England v Germany: Goal-line technology decision imminent
Football's world governing body Fifa and other organisations are preparing to vote on something many fans of the game have been crying out for: goal-line technology (GLT).
For years, supporters have watched, heads in hands, as balls bounced over the line - only for the referee and his assistants to somehow be the only people in the stadium not to see the clear goal.
Meanwhile, other sports like tennis, cricket and rugby have all embraced technology to assist officials in making the right decisions.
But in football, the powers-that-be have always been reluctant. Fifa's outspoken president Sepp Blatter said he didn't want to slow the game down or make it less exciting.
The footballer's view
I'm against it. I just think human error is a part of football, there are just so many things that go unseen by the referee, and I don't see why goal-line technology should take a preference over a penalty appeal or a foul that might lead to something that might lead to a goal.
It's just one area of football that we're trying to perfect when there are many areas that are left to human error. With technology, where do you stop? Surely an offside decision for a winning goal to get a team into the premier league is as important as whether the ball goes over the line or not.
I know I stand alone - I'm probably one in a hundred. I understand the argument for goal-line technology, of course I do, but I played in hundreds of games where the referee hasn't seen certain things. There are a lot of important decisions that referees miss.
In Europe, Uefa president Michel Platini has been equally hesitant, instead pressing ahead with the largely unpopular introduction of extra officials near the goal-line - an addition viewed by many as useless.
One such official was described by a television pundit as "just a bloke with a silly wand".
But a shot by England's Frank Lampard during a World Cup match versus Germany in 2010 meant Fifa had no choice but to reconsider.
It was clear - to everyone except the officials - that it had crossed the line.
The wheels were finally set in motion to make GLT part of the beautiful game - and on Thursday football chiefs will decide which technology will be given the green light.Hawk-Eye vs Goalref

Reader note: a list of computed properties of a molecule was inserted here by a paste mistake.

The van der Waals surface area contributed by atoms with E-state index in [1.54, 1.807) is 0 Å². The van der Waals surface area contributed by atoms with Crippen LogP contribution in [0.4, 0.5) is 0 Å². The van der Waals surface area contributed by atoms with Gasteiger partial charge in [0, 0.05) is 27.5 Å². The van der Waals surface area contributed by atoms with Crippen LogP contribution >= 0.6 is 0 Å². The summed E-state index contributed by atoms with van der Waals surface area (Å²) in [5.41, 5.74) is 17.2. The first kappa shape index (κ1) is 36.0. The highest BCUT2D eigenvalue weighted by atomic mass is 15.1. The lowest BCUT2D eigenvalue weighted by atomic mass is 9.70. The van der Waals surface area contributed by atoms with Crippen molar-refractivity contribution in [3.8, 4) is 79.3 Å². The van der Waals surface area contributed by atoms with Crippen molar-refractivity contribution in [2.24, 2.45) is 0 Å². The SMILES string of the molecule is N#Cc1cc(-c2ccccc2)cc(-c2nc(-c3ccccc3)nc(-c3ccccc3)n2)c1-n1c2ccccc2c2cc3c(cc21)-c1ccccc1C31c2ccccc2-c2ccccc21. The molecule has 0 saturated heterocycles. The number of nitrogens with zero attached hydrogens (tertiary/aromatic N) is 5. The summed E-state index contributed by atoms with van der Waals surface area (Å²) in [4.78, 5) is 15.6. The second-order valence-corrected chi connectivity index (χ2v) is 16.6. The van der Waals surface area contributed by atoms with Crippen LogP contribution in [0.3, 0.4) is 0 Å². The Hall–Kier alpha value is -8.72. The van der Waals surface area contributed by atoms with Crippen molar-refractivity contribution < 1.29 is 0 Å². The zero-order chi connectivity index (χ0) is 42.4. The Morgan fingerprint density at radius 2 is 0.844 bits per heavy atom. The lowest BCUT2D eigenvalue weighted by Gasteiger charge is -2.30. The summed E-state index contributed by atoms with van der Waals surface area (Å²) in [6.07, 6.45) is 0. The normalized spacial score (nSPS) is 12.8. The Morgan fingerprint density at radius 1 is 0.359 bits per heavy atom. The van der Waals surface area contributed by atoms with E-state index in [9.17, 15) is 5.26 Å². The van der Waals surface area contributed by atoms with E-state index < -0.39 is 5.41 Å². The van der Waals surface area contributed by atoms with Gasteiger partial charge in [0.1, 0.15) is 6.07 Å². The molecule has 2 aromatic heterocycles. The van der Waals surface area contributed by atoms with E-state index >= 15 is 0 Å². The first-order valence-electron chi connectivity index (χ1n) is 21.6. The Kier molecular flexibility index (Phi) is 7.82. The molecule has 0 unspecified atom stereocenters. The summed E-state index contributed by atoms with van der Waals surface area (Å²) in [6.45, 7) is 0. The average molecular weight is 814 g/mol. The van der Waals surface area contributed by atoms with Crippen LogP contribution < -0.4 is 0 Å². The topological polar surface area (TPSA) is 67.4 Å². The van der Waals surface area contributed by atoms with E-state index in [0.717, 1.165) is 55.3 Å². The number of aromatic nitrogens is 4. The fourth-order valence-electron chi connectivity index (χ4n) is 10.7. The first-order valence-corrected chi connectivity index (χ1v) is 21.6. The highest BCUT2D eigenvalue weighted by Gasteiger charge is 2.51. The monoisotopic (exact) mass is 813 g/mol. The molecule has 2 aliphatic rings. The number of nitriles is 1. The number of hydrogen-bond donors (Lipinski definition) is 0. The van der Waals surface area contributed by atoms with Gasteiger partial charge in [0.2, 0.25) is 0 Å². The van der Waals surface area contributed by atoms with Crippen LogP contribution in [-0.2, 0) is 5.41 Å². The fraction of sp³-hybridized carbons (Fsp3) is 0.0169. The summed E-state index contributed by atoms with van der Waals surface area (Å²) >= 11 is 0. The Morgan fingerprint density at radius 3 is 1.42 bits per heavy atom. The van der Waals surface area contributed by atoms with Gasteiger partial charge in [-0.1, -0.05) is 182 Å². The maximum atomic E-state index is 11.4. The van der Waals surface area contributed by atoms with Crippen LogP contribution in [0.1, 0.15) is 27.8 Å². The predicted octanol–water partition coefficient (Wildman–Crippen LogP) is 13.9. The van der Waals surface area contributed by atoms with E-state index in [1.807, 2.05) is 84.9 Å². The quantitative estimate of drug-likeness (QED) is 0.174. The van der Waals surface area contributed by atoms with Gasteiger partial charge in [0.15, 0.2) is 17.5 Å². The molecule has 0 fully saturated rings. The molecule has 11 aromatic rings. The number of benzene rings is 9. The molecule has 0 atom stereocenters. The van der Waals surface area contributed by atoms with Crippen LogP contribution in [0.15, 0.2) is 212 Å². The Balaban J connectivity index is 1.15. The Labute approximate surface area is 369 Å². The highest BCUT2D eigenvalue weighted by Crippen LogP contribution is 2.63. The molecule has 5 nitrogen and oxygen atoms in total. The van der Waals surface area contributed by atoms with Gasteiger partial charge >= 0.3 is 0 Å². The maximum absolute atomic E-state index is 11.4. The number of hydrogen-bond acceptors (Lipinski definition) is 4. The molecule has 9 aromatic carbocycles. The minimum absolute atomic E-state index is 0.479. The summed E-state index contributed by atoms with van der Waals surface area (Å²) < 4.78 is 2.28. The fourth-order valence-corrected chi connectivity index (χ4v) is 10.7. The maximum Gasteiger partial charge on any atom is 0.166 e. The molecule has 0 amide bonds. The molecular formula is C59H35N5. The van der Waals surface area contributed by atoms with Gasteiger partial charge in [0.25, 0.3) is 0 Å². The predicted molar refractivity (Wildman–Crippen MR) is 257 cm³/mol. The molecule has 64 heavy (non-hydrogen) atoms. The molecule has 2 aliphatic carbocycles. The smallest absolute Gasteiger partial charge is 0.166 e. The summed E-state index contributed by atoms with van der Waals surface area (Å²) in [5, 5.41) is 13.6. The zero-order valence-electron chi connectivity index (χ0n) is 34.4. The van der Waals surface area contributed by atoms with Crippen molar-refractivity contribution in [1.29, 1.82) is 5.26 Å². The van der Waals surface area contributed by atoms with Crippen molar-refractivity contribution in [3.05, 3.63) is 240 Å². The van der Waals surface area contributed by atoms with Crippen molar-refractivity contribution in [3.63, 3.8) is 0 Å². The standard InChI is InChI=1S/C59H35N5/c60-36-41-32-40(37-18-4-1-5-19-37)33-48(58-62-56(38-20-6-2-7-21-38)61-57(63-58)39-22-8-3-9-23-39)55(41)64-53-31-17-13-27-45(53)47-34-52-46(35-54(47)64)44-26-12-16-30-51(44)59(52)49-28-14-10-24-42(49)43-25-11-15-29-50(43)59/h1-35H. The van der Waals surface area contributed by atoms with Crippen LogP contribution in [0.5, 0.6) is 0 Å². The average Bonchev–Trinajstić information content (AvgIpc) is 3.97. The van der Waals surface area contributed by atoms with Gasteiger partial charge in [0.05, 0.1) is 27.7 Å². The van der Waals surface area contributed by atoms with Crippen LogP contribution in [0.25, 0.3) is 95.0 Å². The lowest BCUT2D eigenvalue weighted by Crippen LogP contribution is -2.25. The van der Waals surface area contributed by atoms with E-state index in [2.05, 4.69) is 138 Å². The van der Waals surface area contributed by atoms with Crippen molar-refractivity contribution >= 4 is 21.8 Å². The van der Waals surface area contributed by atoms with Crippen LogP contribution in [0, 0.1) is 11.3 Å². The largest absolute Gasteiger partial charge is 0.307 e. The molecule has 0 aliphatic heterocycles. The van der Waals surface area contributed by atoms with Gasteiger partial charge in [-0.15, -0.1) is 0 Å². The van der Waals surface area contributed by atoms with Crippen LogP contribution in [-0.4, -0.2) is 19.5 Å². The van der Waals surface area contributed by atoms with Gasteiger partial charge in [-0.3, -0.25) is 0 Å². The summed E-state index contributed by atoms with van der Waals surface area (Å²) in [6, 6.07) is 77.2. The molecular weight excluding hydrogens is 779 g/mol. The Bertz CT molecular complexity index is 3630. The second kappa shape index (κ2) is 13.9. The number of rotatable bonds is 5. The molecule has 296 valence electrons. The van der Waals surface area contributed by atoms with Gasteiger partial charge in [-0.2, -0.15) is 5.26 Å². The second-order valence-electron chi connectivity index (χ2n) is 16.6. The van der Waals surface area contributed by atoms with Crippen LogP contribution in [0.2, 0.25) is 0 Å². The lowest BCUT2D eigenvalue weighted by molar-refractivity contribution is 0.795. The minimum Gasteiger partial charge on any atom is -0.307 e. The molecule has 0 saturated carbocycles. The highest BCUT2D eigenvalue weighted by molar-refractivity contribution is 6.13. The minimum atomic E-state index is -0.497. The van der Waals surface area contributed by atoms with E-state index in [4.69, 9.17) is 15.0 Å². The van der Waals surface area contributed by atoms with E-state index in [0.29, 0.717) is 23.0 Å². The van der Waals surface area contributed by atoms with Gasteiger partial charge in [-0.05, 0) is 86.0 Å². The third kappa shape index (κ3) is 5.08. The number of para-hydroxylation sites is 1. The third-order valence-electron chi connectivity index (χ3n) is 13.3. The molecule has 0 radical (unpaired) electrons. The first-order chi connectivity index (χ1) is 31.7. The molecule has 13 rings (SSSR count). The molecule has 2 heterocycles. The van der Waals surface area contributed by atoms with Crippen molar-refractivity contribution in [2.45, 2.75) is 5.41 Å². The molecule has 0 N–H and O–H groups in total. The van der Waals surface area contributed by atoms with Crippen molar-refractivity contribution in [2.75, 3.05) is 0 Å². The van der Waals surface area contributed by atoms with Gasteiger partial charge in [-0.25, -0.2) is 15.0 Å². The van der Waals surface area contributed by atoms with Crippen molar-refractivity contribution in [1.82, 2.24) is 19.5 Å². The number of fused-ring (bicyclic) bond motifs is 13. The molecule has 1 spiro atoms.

In 2011 Fifa released a document outlining the criteria which the technology must meet:
- Accuracy must be 100% - with no concessions made for shots that, for example, hit the side netting and bulge into the goal.
- The referee must be notified of the goal within a second of it crossing the line, as any longer would disrupt the flow of the match.
- And the technology must be able to work both during the day and at night under floodlights, and in all weather conditions.
Of 12 initial candidates, just two companies made the cut. And, fittingly enough, it's England versus Germany all over again.
From Germany: Goalref, a system which relies on a customised ball with a special sensor in the middle.
When the ball crosses the line it disrupts a magnetic field, and the referee is told almost instantly.
England's offering is Hawk-Eye, a technology that will be familiar to many sports fans thanks to its widespread adoption in tennis and cricket.
The lower league view
Goal-line technology is a must in football. If it can be proven that it's economically viable outside the major leagues in any country, it should be introduced wherever possible.
Any technology that proves whether the ball is over the line or not has to be right, because that's what football is all about: goals. As long as it does the job, that's the right thing for football.
The conference has got more and more professional over the years. It would be important that the Conference considers it.